Enamelled cast-iron baths are still the most widely used, with enamelled pressed-steel baths, next in popularity. The latter are much lighter and, consequently, easier to transport and fit. Cast-iron has, however, far greater heat-retention properties.
Acrylic-plastic baths, while gaining in popularity, have the rather unfair reputation that they easily scratch and mark. Scratches can be fairly easily removed with fine wire wool, and finished off with metal polish. Do not, however, use abrasives as a cleaning medium.
Plastic and steel baths are generally fitted with a cradle support, though some plastic baths, with ribbed supports, do not require cradling.
Modern baths possess levelling devices to enable the bath to ‘sit’ correctly on the floor. Old baths may need wedges under the feet if the floor is uneven.
Taps, waste outlets and overflows are fitted similarly to wash handbasins. Mixer taps have separate stems for hot and cold inlets; the actual mixing is done in the body of the tap.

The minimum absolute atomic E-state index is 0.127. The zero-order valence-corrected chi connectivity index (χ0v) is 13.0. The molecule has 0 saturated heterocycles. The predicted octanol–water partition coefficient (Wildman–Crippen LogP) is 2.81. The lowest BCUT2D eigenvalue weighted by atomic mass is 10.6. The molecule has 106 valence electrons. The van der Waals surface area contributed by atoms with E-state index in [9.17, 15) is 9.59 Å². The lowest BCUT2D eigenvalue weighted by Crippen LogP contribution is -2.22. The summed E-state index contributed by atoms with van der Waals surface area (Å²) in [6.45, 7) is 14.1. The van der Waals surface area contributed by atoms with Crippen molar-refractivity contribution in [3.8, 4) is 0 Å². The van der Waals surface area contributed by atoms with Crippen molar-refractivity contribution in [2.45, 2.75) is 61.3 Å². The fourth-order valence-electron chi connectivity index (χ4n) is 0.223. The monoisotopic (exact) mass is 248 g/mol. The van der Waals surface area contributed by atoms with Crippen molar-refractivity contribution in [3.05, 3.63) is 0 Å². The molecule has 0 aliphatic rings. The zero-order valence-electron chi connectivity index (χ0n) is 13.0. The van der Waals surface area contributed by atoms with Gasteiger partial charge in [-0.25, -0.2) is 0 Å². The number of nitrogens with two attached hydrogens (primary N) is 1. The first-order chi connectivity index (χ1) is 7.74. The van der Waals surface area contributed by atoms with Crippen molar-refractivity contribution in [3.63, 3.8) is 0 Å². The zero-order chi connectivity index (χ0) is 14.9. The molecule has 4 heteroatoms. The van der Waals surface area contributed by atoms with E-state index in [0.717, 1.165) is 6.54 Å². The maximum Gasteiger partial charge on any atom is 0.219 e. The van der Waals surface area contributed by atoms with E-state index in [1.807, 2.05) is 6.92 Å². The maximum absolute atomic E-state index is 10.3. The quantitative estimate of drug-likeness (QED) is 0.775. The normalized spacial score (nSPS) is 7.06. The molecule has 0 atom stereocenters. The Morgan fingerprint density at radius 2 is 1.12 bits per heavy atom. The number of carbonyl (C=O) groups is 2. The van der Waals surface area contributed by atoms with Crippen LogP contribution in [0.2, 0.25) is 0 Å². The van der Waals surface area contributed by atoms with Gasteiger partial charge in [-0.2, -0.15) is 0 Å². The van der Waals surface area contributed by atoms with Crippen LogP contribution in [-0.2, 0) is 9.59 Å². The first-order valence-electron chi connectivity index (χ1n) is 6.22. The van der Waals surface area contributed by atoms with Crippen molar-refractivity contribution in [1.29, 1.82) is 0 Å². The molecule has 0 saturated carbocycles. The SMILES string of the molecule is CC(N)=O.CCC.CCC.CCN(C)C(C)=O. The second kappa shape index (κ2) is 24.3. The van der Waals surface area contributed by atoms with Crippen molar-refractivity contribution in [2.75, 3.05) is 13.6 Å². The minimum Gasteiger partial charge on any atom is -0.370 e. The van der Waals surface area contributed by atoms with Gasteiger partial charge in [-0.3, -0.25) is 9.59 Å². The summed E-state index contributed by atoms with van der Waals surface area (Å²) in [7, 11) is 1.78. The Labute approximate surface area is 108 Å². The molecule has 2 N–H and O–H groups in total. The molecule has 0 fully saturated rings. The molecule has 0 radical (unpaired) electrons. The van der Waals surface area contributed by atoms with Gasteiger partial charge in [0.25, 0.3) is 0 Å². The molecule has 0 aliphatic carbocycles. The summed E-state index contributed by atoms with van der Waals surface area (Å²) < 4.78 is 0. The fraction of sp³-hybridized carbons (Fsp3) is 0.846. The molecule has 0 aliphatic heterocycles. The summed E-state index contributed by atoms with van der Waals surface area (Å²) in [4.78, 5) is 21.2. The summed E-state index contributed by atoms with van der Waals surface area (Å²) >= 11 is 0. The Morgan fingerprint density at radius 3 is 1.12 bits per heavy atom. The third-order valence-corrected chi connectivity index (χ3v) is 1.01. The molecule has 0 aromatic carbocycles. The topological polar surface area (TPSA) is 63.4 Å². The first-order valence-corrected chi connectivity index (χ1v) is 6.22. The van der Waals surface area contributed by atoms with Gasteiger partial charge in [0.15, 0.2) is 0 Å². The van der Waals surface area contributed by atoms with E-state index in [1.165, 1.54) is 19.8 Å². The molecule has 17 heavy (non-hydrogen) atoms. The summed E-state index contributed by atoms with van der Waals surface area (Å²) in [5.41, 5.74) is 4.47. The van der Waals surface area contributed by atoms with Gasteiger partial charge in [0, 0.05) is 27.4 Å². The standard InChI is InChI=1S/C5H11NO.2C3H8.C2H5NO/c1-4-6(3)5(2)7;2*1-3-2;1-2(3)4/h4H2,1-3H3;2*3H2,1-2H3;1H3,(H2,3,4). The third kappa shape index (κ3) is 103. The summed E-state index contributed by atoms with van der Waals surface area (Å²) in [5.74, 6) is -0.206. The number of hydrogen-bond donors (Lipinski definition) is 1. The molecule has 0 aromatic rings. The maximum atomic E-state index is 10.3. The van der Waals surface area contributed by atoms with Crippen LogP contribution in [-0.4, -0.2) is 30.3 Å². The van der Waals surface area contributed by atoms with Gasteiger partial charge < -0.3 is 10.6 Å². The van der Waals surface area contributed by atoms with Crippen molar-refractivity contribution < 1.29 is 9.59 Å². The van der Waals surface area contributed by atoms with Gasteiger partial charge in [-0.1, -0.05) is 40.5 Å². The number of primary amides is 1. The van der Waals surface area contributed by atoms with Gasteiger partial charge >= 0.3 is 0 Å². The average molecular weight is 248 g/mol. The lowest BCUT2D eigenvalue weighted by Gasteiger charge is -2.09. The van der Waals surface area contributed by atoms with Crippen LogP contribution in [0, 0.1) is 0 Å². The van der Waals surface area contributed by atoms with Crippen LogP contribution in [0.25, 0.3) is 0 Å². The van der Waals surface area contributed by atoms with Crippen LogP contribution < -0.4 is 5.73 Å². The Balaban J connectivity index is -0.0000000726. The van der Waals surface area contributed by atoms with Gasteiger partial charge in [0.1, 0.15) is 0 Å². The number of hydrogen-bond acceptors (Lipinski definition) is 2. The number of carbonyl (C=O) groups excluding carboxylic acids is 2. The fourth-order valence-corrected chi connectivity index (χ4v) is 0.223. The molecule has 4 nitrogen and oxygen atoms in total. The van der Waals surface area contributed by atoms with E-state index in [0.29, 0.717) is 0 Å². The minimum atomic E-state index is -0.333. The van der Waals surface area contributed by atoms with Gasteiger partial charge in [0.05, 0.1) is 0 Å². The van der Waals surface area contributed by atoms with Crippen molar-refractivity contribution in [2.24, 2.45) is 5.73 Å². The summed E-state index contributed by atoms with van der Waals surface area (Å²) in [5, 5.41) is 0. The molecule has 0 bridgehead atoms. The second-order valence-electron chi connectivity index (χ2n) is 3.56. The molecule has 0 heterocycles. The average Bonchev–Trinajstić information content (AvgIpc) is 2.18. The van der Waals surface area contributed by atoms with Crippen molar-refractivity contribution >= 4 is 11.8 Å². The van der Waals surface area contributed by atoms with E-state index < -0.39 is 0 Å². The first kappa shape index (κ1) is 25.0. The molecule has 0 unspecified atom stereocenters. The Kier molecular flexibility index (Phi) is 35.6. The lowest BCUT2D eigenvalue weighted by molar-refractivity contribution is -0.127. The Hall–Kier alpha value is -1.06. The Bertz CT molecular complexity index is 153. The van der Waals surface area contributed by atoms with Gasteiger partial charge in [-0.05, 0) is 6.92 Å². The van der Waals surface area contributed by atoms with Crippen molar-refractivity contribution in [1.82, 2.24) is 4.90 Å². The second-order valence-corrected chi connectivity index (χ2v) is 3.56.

With both pressed steel and plastic baths, because of their thin structure, spacing pieces between the tap and the underside of the bath are needed to accommodate the square shoulders or lugs under the tap body. These help the tap to lock into the correct position.
Combination wastes and overflows, now widely used, generally have a flexible hose between overflow and the slotted waste outlet. These are simply fixed, using jointing compound and plastic washers.
Once the bath is installed check, with a spirit level, that it is level. This automatically provides the correct fall for draining the bath, since the floor of a bath slopes.
The rim should be kept as close as possible to the wall, so that edge sealing. With trim or with mastic, can finally be carried out.
10. November 2011 by admin
Categories: Featured, Handyman Tips | Tags: Carpet, carpets, decorating, DIY, do it yourself, flooring, handyman tips, home repairs, plumbing, repair | Comments Off on Fitting Baths